But the star performances came from the enduringly strong performances of a handful of holdovers, which left almost no room for foreign-fare.
Big-budget “Witch,” which had the backing of industry heavyweights Bona Film Group, Wanda Media and Youku Tudou, delivered a creditable score. But it did not hit the heights of either “Tiny Times 3” or “The Continent,” Chinese films with lower budgets which opened in the two previous weeks.
“The Continent,” by Han Han a celebrity blogger and car racer turned first time director, came in a close second place, dropping only 27% in its second frame to score $34.7 million (RMB214 million) and missing the top spot by less than $1 million, according to data from Entgroup. Han Han’s road movie, in which Bona also has a distribution role, moved on to an 11 day cume of $82.3 million (RMB507).
That figure is identical to the cume amassed by “Tiny Times 3,” after 18 days. It charted in sixth spot with a weekly score of $6.59 million (RMB40.6 million).
The week’s other standout holdover was Chinese-made horror “The House That Never Dies.” It added $9.77 million (RMB60.2 million) in fourth place for a total of $62.9 million (RMB388 million) after 17 days.
Entering the chart in third place was “Girls” (aka “Girlfriends”) a youth romance made by Hong Kong’s Barbara Wong with a pan-Chinese cast.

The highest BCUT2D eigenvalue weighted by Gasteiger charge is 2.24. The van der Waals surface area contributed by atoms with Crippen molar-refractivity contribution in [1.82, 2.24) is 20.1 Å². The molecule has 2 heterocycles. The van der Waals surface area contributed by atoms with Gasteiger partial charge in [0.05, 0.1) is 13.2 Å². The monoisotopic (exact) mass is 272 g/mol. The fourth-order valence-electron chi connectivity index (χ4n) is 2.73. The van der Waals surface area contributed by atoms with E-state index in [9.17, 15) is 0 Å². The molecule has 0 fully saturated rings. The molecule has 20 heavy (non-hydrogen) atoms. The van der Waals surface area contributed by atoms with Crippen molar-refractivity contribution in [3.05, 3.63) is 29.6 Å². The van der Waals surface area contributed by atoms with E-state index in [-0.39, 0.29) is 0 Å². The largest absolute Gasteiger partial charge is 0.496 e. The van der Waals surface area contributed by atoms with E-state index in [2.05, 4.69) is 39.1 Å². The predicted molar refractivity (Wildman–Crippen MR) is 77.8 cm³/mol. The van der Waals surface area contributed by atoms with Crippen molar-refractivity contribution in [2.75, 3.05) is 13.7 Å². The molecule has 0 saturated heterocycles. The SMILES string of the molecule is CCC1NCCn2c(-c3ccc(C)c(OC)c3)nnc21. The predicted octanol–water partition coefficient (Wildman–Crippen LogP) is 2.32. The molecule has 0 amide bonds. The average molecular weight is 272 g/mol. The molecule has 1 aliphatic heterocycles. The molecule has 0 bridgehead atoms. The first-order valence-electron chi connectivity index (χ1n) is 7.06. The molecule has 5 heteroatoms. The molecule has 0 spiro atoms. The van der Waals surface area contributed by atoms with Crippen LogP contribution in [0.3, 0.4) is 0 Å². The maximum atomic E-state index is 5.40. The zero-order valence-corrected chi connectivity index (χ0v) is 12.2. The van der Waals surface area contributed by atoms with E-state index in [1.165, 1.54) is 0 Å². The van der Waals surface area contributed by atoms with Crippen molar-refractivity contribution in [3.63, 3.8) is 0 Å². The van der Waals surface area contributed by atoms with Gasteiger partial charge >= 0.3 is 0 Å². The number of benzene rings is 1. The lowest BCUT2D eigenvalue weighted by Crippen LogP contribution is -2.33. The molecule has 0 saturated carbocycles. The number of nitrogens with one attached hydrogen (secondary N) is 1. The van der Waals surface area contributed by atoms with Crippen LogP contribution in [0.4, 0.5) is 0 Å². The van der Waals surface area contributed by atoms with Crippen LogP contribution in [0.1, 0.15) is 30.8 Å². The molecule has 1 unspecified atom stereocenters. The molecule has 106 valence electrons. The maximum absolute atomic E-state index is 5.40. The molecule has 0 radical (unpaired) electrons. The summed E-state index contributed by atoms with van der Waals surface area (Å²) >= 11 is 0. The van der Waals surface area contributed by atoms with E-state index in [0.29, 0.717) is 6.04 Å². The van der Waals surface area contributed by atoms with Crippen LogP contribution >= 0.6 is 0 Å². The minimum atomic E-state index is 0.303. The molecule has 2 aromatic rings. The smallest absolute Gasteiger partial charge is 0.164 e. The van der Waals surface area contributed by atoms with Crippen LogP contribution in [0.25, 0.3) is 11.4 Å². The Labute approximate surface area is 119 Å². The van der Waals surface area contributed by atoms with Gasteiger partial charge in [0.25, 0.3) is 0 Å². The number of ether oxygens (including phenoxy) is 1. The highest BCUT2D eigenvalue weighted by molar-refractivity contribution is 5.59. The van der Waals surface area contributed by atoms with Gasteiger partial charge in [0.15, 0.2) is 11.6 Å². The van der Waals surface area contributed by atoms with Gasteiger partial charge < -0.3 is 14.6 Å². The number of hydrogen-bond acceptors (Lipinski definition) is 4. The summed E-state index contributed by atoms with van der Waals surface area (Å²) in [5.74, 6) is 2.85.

Luc Besson-produced Canadian actioner “Brick Mansions” debuted in fifth place with a score of $7.62 million (RMB47 million).
“Dragon Nest,” a Chinese-made animated game adaptation, debuted in seventh place with a disappointing opening score of $5.58 million. It will need to play well in other markets to recoup, what has been reported as a $22 million budget, though a sequel is already in the pipeline. Another Chinese made animation, “The Magical Brush” took eighth spot with $3.70 million (RMB22.8 million) in its second week, for a cume of $8.50 million (RMB52.4 million).
Indian actioner “Dhoom 3” continued to hold ninth spot for the second week, improving its score by 16% to $1.60 million (RMB9.86 million) in the holdover. Indian media had criticized the Chinese distributor for lack of effort and an invisible marketing campaign. After ten days it has scored $2.97 million (RMB18.3 million), making it one of the best performing Indian films in China for several years.
Hong Kong-produced “Break Up 100” slipped into the chart in tenth place with $1.04 million (RMB6.41 million).
Chinese language films look set to continue to dominate next week, with the unofficial ‘blackout period’ set to break only on Aug. 14 with the Chinese release of “How To Train Your Dragon 2.”